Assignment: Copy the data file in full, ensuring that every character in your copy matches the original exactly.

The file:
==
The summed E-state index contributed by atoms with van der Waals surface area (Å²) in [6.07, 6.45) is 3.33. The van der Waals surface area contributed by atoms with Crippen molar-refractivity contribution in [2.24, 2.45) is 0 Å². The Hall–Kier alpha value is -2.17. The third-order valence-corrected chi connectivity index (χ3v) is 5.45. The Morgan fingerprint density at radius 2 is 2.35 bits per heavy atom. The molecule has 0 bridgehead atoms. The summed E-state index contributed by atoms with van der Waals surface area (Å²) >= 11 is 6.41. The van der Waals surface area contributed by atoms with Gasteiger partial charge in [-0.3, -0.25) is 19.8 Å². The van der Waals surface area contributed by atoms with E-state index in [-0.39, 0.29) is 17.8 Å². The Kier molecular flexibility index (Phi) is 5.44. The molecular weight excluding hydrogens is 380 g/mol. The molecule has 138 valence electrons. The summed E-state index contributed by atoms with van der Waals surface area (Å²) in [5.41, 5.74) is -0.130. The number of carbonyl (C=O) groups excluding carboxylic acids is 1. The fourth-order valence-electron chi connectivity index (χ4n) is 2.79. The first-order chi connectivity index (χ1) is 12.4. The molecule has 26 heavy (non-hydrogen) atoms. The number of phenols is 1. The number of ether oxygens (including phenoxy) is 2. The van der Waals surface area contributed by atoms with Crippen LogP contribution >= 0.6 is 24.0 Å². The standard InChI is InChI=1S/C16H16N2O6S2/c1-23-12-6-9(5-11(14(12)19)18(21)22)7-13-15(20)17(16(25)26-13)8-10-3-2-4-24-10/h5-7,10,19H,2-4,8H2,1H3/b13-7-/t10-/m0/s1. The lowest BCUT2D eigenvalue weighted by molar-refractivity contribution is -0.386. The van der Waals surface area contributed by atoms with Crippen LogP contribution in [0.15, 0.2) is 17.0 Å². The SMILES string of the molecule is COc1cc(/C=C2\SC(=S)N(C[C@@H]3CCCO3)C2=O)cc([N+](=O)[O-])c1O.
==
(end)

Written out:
The summed E-state index contributed by atoms with van der Waals surface area (Å²) in [6.07, 6.45) is 3.33. The van der Waals surface area contributed by atoms with Crippen molar-refractivity contribution in [2.24, 2.45) is 0 Å². The Hall–Kier alpha value is -2.17. The third-order valence-corrected chi connectivity index (χ3v) is 5.45. The Morgan fingerprint density at radius 2 is 2.35 bits per heavy atom. The molecule has 0 bridgehead atoms. The summed E-state index contributed by atoms with van der Waals surface area (Å²) >= 11 is 6.41. The van der Waals surface area contributed by atoms with Gasteiger partial charge in [-0.3, -0.25) is 19.8 Å². The van der Waals surface area contributed by atoms with E-state index in [-0.39, 0.29) is 17.8 Å². The Kier molecular flexibility index (Phi) is 5.44. The molecular weight excluding hydrogens is 380 g/mol. The molecule has 138 valence electrons. The summed E-state index contributed by atoms with van der Waals surface area (Å²) in [5.41, 5.74) is -0.130. The number of carbonyl (C=O) groups excluding carboxylic acids is 1. The fourth-order valence-electron chi connectivity index (χ4n) is 2.79. The first-order chi connectivity index (χ1) is 12.4. The molecule has 26 heavy (non-hydrogen) atoms. The number of phenols is 1. The number of ether oxygens (including phenoxy) is 2. The van der Waals surface area contributed by atoms with Crippen LogP contribution >= 0.6 is 24.0 Å². The standard InChI is InChI=1S/C16H16N2O6S2/c1-23-12-6-9(5-11(14(12)19)18(21)22)7-13-15(20)17(16(25)26-13)8-10-3-2-4-24-10/h5-7,10,19H,2-4,8H2,1H3/b13-7-/t10-/m0/s1. The lowest BCUT2D eigenvalue weighted by molar-refractivity contribution is -0.386. The van der Waals surface area contributed by atoms with Crippen LogP contribution in [0.15, 0.2) is 17.0 Å². The SMILES string of the molecule is COc1cc(/C=C2\SC(=S)N(C[C@@H]3CCCO3)C2=O)cc([N+](=O)[O-])c1O.